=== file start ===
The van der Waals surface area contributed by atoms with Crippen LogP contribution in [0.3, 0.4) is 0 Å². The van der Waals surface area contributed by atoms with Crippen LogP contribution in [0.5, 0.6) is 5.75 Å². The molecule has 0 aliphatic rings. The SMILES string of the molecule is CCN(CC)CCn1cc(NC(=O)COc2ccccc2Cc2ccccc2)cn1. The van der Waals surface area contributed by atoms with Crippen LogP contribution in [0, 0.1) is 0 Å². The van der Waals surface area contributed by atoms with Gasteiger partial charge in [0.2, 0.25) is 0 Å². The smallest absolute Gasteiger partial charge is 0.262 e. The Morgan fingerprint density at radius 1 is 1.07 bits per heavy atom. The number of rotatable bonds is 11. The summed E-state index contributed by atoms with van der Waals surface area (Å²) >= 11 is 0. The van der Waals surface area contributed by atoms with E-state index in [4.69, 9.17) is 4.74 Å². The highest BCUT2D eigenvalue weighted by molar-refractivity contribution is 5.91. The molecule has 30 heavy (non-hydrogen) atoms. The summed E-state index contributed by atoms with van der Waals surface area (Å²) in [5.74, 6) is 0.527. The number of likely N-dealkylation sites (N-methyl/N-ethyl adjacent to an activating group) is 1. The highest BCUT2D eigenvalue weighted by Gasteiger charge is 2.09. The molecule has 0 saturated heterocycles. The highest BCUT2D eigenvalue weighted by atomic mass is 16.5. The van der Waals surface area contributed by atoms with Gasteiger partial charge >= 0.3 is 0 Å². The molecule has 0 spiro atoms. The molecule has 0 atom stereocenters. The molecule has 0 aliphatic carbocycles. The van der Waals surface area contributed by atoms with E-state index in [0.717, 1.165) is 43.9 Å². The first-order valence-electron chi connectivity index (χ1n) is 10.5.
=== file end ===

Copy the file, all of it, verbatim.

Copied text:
The van der Waals surface area contributed by atoms with Crippen LogP contribution in [0.3, 0.4) is 0 Å². The van der Waals surface area contributed by atoms with Crippen LogP contribution in [0.5, 0.6) is 5.75 Å². The molecule has 0 aliphatic rings. The SMILES string of the molecule is CCN(CC)CCn1cc(NC(=O)COc2ccccc2Cc2ccccc2)cn1. The van der Waals surface area contributed by atoms with Crippen LogP contribution in [0, 0.1) is 0 Å². The van der Waals surface area contributed by atoms with Gasteiger partial charge in [0.2, 0.25) is 0 Å². The smallest absolute Gasteiger partial charge is 0.262 e. The Morgan fingerprint density at radius 1 is 1.07 bits per heavy atom. The number of rotatable bonds is 11. The summed E-state index contributed by atoms with van der Waals surface area (Å²) >= 11 is 0. The van der Waals surface area contributed by atoms with E-state index in [4.69, 9.17) is 4.74 Å². The highest BCUT2D eigenvalue weighted by molar-refractivity contribution is 5.91. The molecule has 30 heavy (non-hydrogen) atoms. The summed E-state index contributed by atoms with van der Waals surface area (Å²) in [5.74, 6) is 0.527. The number of likely N-dealkylation sites (N-methyl/N-ethyl adjacent to an activating group) is 1. The highest BCUT2D eigenvalue weighted by Gasteiger charge is 2.09. The molecule has 0 saturated heterocycles. The highest BCUT2D eigenvalue weighted by atomic mass is 16.5. The van der Waals surface area contributed by atoms with Gasteiger partial charge >= 0.3 is 0 Å². The molecule has 0 spiro atoms. The molecule has 0 atom stereocenters. The molecule has 0 aliphatic carbocycles. The van der Waals surface area contributed by atoms with E-state index in [0.717, 1.165) is 43.9 Å². The first-order valence-electron chi connectivity index (χ1n) is 10.5.